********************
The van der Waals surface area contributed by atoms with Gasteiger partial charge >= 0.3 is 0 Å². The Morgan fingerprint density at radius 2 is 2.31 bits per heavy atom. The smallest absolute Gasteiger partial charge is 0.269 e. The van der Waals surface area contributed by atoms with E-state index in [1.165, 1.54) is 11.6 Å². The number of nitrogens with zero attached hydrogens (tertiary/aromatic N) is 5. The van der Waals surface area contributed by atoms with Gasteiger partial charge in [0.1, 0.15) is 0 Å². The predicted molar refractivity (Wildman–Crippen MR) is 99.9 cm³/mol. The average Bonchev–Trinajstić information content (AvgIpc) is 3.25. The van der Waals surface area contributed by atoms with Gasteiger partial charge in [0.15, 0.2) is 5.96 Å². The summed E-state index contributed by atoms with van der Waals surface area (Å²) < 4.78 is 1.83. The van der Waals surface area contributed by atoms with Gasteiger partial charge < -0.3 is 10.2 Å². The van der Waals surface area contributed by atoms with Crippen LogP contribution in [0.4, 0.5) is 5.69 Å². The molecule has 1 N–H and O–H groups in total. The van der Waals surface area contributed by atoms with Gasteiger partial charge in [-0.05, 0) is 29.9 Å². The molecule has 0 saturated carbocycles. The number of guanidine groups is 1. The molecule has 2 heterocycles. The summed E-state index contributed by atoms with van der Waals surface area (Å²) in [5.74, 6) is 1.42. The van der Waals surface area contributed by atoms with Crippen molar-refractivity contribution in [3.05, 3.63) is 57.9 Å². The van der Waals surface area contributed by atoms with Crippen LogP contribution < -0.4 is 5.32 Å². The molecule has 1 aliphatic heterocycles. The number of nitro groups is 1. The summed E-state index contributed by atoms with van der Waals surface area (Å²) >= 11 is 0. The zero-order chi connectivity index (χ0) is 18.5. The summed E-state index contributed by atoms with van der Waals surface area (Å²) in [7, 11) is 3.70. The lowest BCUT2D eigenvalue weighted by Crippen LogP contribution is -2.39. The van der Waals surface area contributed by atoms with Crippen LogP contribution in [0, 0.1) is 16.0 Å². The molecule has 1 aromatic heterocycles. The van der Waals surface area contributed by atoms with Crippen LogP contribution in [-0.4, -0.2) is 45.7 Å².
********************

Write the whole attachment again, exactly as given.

The van der Waals surface area contributed by atoms with Gasteiger partial charge >= 0.3 is 0 Å². The Morgan fingerprint density at radius 2 is 2.31 bits per heavy atom. The smallest absolute Gasteiger partial charge is 0.269 e. The van der Waals surface area contributed by atoms with E-state index in [1.165, 1.54) is 11.6 Å². The number of nitrogens with zero attached hydrogens (tertiary/aromatic N) is 5. The van der Waals surface area contributed by atoms with Gasteiger partial charge in [0.1, 0.15) is 0 Å². The predicted molar refractivity (Wildman–Crippen MR) is 99.9 cm³/mol. The average Bonchev–Trinajstić information content (AvgIpc) is 3.25. The van der Waals surface area contributed by atoms with Gasteiger partial charge in [0.15, 0.2) is 5.96 Å². The summed E-state index contributed by atoms with van der Waals surface area (Å²) < 4.78 is 1.83. The van der Waals surface area contributed by atoms with Gasteiger partial charge < -0.3 is 10.2 Å². The van der Waals surface area contributed by atoms with Crippen LogP contribution in [0.4, 0.5) is 5.69 Å². The molecule has 1 N–H and O–H groups in total. The van der Waals surface area contributed by atoms with Gasteiger partial charge in [-0.05, 0) is 29.9 Å². The molecule has 0 saturated carbocycles. The number of guanidine groups is 1. The molecule has 2 heterocycles. The summed E-state index contributed by atoms with van der Waals surface area (Å²) in [5.74, 6) is 1.42. The van der Waals surface area contributed by atoms with Crippen molar-refractivity contribution in [3.05, 3.63) is 57.9 Å². The van der Waals surface area contributed by atoms with Crippen LogP contribution < -0.4 is 5.32 Å². The molecule has 1 aliphatic heterocycles. The number of nitro groups is 1. The summed E-state index contributed by atoms with van der Waals surface area (Å²) >= 11 is 0. The zero-order chi connectivity index (χ0) is 18.5. The summed E-state index contributed by atoms with van der Waals surface area (Å²) in [7, 11) is 3.70. The lowest BCUT2D eigenvalue weighted by Crippen LogP contribution is -2.39. The van der Waals surface area contributed by atoms with Crippen LogP contribution in [0, 0.1) is 16.0 Å². The molecule has 1 aromatic heterocycles. The van der Waals surface area contributed by atoms with Crippen LogP contribution in [-0.4, -0.2) is 45.7 Å².